I wrote an essay a while back on fads in French restos and I think I’m onto a few more.
First, a few weeks ago we saw an unmistakable fish and meat combo at Pierre a la Palais Royale, then later, en route to Thierry Burlot, where I ordered foie gras with gambas, we looked over the menu at the Bistro d’Hubert, one of our very oldest favorites in Paris and there in black and white, on the French menu was a dish labelled “Surf and Turf.” “Surf and Turf” in France?
The second fad, as I’ve noted before, the new trendy serving platter (not for cheese, or charcuterie or nems) is slate; everyone is into it. So, like pumpkin soup, purees, mille-feuilles, etc. once two or three chefs go for something, the rest plunge in.
The final trend I’ve noticed is the serving of very big portions of dessert. Surely, in the old days, especially in brasseries and country inns, one was presented with a big baba for the table to share or a big bowl of chocolate mousse to take a portion from/of. Now, however, desserts are listed as individual portions but are simply too big for one person to finish. Examples of the former are the mousse at Bouclard and rice pudding at l’Ebauchoir – the latter are represented by Rech*’s XL éclair, the Table Lauriston’s baba geant, La Maree Denfert‘s “baba for two or more.” (for more like 8, I’d venture) and Vaudeville‘s oeufs a la neige.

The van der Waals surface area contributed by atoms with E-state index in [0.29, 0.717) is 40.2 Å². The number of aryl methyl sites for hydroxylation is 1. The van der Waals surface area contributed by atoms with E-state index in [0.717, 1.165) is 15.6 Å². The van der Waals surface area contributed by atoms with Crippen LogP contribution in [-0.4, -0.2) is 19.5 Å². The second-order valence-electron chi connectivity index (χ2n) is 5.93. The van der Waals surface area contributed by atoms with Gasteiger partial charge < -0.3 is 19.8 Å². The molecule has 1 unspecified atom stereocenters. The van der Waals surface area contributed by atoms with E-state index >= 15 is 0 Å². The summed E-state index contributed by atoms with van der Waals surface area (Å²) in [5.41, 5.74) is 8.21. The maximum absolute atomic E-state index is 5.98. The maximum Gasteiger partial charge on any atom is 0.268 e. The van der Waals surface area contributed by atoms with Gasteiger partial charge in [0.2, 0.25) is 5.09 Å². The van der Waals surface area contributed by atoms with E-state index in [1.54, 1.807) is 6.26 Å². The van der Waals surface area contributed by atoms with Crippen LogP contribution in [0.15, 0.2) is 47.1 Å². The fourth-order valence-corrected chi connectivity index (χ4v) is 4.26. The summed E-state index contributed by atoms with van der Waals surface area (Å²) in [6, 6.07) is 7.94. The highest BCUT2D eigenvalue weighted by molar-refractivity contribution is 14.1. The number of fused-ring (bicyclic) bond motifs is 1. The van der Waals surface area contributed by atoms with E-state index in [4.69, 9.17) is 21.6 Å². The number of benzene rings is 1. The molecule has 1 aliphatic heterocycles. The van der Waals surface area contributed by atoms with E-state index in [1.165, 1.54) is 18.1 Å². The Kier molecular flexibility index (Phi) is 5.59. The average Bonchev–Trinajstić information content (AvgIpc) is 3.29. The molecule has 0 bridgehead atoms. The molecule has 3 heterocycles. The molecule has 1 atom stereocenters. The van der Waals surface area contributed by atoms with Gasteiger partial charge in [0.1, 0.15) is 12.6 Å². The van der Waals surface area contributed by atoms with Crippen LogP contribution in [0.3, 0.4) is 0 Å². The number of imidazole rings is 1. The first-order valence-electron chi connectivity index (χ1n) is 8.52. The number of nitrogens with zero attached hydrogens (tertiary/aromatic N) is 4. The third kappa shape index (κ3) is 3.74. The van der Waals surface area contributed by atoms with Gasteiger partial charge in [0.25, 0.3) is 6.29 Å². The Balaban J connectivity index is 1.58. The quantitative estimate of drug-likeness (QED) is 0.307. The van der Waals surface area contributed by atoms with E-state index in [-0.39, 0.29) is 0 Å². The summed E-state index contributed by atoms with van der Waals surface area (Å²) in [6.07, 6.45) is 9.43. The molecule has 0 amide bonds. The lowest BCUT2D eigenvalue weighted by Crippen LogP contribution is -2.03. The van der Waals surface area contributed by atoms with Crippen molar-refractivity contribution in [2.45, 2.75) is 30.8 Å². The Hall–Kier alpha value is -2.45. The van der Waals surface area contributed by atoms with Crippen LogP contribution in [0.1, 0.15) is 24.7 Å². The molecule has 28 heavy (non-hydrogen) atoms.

Again I wonder, where do these guys all get these ideas and what is the herd instinct that leads them all to fall inline with some silly fad?
*My last meal at Rech was 3 January 2008, fully paid for.
My favorite from the above is:
62, ave des Ternes,17th (Metro: Ternes)
Closed Saturday lunch and Sundays
A la carte about 50-60 €.
©2008 John A. Talbott
By John Talbott
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